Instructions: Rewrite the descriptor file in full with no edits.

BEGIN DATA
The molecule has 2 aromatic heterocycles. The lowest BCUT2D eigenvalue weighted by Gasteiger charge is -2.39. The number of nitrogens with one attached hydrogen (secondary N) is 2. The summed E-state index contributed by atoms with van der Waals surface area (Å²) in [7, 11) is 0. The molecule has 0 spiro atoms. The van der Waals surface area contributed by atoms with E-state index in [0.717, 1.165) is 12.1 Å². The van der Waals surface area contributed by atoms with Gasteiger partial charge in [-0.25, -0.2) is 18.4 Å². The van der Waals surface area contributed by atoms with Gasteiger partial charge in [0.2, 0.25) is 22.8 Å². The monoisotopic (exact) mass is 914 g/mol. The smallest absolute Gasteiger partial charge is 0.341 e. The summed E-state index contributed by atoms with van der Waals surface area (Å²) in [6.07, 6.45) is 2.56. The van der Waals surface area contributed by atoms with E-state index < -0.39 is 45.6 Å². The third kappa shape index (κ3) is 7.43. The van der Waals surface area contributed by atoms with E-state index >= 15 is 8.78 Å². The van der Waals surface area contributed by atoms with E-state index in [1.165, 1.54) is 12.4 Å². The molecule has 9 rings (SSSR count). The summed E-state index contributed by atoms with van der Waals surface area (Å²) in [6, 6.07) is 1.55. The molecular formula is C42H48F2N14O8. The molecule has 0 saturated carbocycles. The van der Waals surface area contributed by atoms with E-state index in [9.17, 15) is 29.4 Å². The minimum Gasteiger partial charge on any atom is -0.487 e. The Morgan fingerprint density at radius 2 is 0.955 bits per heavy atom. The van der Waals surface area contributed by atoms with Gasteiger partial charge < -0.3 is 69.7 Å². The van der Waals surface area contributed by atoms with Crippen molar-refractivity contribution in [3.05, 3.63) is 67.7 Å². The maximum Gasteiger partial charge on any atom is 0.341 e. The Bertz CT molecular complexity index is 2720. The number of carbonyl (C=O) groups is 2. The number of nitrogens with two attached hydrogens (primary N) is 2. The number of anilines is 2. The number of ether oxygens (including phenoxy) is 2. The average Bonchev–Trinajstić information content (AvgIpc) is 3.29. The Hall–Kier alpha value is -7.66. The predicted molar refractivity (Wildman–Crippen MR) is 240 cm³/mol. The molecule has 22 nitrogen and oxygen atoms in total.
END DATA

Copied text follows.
The molecule has 2 aromatic heterocycles. The lowest BCUT2D eigenvalue weighted by Gasteiger charge is -2.39. The number of nitrogens with one attached hydrogen (secondary N) is 2. The summed E-state index contributed by atoms with van der Waals surface area (Å²) in [7, 11) is 0. The molecule has 0 spiro atoms. The van der Waals surface area contributed by atoms with E-state index in [0.717, 1.165) is 12.1 Å². The van der Waals surface area contributed by atoms with Gasteiger partial charge in [-0.25, -0.2) is 18.4 Å². The van der Waals surface area contributed by atoms with Gasteiger partial charge in [0.2, 0.25) is 22.8 Å². The monoisotopic (exact) mass is 914 g/mol. The smallest absolute Gasteiger partial charge is 0.341 e. The summed E-state index contributed by atoms with van der Waals surface area (Å²) in [6.07, 6.45) is 2.56. The van der Waals surface area contributed by atoms with E-state index < -0.39 is 45.6 Å². The third kappa shape index (κ3) is 7.43. The van der Waals surface area contributed by atoms with E-state index >= 15 is 8.78 Å². The van der Waals surface area contributed by atoms with E-state index in [1.165, 1.54) is 12.4 Å². The molecule has 9 rings (SSSR count). The summed E-state index contributed by atoms with van der Waals surface area (Å²) in [6, 6.07) is 1.55. The molecular formula is C42H48F2N14O8. The molecule has 0 saturated carbocycles. The van der Waals surface area contributed by atoms with E-state index in [9.17, 15) is 29.4 Å². The minimum Gasteiger partial charge on any atom is -0.487 e. The Morgan fingerprint density at radius 2 is 0.955 bits per heavy atom. The van der Waals surface area contributed by atoms with Gasteiger partial charge < -0.3 is 69.7 Å². The van der Waals surface area contributed by atoms with Crippen molar-refractivity contribution in [3.05, 3.63) is 67.7 Å². The maximum Gasteiger partial charge on any atom is 0.341 e. The Bertz CT molecular complexity index is 2720. The number of carbonyl (C=O) groups is 2. The number of nitrogens with two attached hydrogens (primary N) is 2. The number of anilines is 2. The number of ether oxygens (including phenoxy) is 2. The average Bonchev–Trinajstić information content (AvgIpc) is 3.29. The Hall–Kier alpha value is -7.66. The predicted molar refractivity (Wildman–Crippen MR) is 240 cm³/mol. The molecule has 22 nitrogen and oxygen atoms in total.